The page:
Three key issues for Chiefs' offseason
Now that the Kansas City Chiefs' disappointing 2007 season has finally come to an end, it's time to focus on the issues that will be impacting the team over the next several months. These topics and more will be covered in-depth in the coming weeks, but for now here's a look at the three main things that will have Chiefs fans talking this offseason.
1) The search for a new offensive coordinator.
Offensive line coach Mike Solari was promoted to coordinator when Al Saunders left the Chiefs in 2006. Although key injuries, retirements and the decline of aging players were certainly major contributors, with Solari at the helm Kansas City went from having the league's highest-ranked offense in 2005 to the second-worst offense in 2007. Solari had never been a play-caller before and was often criticized for overly simple game plans and a lack of adjustments as games wore on.
While it's easy to say in hindsight that promoting him was a mistake, one has to keep in mind that Solari was supposed to represent a bridge back to the previous era. Whether the decision to keep Solari belonged to Herm Edwards or to Chiefs G.M. Carl Peterson - and it can be safely assumed Peterson made the call - the team really had little choice. The Chiefs' offense was still rolling right along when Dick Vermeil retired, and had Edwards scrapped the previous system and brought in his own coordinator upon taking over as head coach, he would have been vilified for killing a productive offense.
Ironically, though, Edwards has been blamed for that anyway. Some fans feel that Solari is merely a scapegoat and that he was calling a boring, predictable offense because Edwards instructed him to. Whether there's any truth to that will be seen in the coming seasons once someone new takes over the play-calling.
Edwards has indicated that he'd like to have the position filled before the Senior Bowl, so the Chiefs should have a new coordinator in place within the next few weeks. Many rumors about the team's offense, including the possible return to Kansas City of famed O-line coach Alex Gibbs, have also been swirling in recent days.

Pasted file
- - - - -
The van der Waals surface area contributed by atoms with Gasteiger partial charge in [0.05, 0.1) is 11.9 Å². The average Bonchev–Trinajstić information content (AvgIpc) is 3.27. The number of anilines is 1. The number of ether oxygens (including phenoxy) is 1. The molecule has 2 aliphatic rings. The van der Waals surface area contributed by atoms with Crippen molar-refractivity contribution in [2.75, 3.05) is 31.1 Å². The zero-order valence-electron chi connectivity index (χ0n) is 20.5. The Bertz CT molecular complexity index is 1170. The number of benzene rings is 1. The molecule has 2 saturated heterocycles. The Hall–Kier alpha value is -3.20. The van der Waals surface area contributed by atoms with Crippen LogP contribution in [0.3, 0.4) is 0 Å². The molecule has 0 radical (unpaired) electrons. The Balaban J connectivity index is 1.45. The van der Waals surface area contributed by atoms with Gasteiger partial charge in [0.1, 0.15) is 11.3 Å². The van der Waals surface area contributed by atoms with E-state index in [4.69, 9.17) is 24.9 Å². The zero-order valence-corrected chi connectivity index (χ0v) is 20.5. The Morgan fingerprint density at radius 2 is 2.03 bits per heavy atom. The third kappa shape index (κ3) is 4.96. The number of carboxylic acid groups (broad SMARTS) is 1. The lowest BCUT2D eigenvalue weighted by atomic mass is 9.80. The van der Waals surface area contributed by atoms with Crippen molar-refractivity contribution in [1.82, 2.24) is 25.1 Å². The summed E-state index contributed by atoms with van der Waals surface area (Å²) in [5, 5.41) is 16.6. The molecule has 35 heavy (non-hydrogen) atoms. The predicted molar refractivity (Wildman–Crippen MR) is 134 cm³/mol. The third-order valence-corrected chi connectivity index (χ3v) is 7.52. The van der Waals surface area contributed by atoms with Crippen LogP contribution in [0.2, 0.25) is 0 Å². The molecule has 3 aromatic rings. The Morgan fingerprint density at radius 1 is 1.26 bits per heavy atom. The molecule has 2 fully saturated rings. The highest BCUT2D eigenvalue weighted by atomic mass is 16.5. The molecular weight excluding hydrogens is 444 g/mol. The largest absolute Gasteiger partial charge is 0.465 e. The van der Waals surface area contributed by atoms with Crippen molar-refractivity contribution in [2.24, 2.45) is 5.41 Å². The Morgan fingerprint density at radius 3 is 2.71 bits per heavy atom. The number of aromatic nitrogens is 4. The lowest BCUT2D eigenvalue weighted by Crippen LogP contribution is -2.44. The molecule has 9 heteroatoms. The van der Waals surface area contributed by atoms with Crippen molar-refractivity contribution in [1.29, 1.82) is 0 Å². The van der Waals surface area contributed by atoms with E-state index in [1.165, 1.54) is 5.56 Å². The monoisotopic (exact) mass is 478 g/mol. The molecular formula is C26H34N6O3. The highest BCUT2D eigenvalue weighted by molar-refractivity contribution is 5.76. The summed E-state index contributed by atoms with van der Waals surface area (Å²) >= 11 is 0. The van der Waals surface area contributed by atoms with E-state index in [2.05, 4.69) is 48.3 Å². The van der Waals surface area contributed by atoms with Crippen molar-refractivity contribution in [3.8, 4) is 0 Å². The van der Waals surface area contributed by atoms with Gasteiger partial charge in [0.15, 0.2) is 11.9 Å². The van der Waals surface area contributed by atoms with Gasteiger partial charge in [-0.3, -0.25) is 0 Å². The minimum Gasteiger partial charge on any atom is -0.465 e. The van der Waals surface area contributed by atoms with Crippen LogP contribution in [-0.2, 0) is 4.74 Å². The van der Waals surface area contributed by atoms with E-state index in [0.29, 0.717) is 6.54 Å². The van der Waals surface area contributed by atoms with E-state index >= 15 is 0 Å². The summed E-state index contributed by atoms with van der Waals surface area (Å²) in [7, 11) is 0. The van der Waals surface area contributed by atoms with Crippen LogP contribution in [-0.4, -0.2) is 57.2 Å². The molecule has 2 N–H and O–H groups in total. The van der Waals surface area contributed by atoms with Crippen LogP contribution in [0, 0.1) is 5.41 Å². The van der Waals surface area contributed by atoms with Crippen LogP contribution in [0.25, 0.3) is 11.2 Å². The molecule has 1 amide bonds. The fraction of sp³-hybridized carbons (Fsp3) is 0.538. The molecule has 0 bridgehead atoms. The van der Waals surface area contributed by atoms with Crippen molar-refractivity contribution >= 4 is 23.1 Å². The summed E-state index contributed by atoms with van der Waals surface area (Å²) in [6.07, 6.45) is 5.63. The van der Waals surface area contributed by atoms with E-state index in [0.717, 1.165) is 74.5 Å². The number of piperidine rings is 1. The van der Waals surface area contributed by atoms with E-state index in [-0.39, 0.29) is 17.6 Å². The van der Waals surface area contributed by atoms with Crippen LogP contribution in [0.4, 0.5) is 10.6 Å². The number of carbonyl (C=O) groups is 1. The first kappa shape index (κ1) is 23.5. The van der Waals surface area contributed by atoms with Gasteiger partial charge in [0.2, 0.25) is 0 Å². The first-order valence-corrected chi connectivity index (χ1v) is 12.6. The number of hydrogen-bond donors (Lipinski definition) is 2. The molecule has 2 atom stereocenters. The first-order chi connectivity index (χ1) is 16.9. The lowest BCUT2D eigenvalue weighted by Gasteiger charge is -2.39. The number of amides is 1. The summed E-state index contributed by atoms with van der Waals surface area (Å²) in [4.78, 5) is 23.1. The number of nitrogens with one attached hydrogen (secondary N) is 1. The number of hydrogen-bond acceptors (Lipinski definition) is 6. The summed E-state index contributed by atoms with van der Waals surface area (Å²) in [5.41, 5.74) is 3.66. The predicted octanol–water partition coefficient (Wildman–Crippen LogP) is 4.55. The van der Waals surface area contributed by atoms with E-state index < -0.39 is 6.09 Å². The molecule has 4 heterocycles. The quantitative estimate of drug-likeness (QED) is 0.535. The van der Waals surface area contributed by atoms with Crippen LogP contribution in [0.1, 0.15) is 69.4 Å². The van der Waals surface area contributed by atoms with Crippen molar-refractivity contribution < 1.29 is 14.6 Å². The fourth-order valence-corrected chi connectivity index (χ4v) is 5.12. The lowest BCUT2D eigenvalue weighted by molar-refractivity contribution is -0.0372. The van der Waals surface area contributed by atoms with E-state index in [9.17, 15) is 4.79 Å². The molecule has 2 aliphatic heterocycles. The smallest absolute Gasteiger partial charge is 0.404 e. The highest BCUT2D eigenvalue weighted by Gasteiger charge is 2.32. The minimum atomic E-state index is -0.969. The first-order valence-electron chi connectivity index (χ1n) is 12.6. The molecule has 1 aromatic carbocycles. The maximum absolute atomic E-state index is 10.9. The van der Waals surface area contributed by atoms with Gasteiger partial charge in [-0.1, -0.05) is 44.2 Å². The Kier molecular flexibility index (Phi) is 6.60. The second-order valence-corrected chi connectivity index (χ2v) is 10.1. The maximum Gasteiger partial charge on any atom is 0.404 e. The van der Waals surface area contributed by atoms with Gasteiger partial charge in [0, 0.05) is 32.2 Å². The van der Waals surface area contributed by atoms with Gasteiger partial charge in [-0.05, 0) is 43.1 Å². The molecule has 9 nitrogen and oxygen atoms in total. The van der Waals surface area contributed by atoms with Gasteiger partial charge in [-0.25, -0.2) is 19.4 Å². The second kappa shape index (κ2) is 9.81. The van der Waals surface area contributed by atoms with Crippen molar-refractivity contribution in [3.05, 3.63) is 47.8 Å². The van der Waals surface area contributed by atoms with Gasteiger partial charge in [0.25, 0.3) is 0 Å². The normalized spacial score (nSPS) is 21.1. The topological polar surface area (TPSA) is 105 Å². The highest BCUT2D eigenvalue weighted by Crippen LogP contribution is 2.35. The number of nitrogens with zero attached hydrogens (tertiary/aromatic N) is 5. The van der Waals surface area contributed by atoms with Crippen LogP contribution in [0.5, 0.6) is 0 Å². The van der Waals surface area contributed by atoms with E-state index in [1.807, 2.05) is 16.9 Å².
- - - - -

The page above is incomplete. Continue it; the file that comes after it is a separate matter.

The Chiefs' offense is being blown up, and the reconstruction will likely be the biggest story of their offseason.
2) The 2008 draft.
Thanks to their 13-10 loss to the New York Jets last Sunday, the Chiefs guaranteed themselves a top-five pick in the upcoming NFL draft. They'll pick either fourth or fifth, depending on one or more coin flips that will happen at the combine in February. The Chiefs haven't picked in the top five since landing future Hall of Fame linebacker Derrick Thomas nearly 20 years ago, and the next several months will surely be filled with heated discussions over whom they should take in 2008.
While Arkansas RB Darren McFadden and LSU DT Glenn Dorsey, arguably the draft's top two prospects, will likely be gone when Kansas City picks, a host of other talented players - names like Virgina DE Chris Long, Michigan OT Jake Long, USC DT Sedrick Ellis and Ohio State LB James Laurinaitis - could be among the available names when the Chiefs go on the clock.
3) The status of Jared Allen.
The NFL's sack leader in 2007, Allen will become an unrestricted free agent this offseason. If the two sides can't work out a long-term contract, Peterson has already indicated that he'll use the franchise tag on Allen to prevent him from leaving the team.
In that regard there doesn't seem to be much mystery as to whether Allen will return to the Chiefs in 2008. But could there be another Chiefs holdout, with Allen taking a page from Larry Johnson? Will any trade partners come calling for Allen while he works out a new deal, as was rumored to be the case with Johnson?
Much like Johnson a year ago, Allen's contract status will be a constant topic of conversation until the Chiefs resume play next September.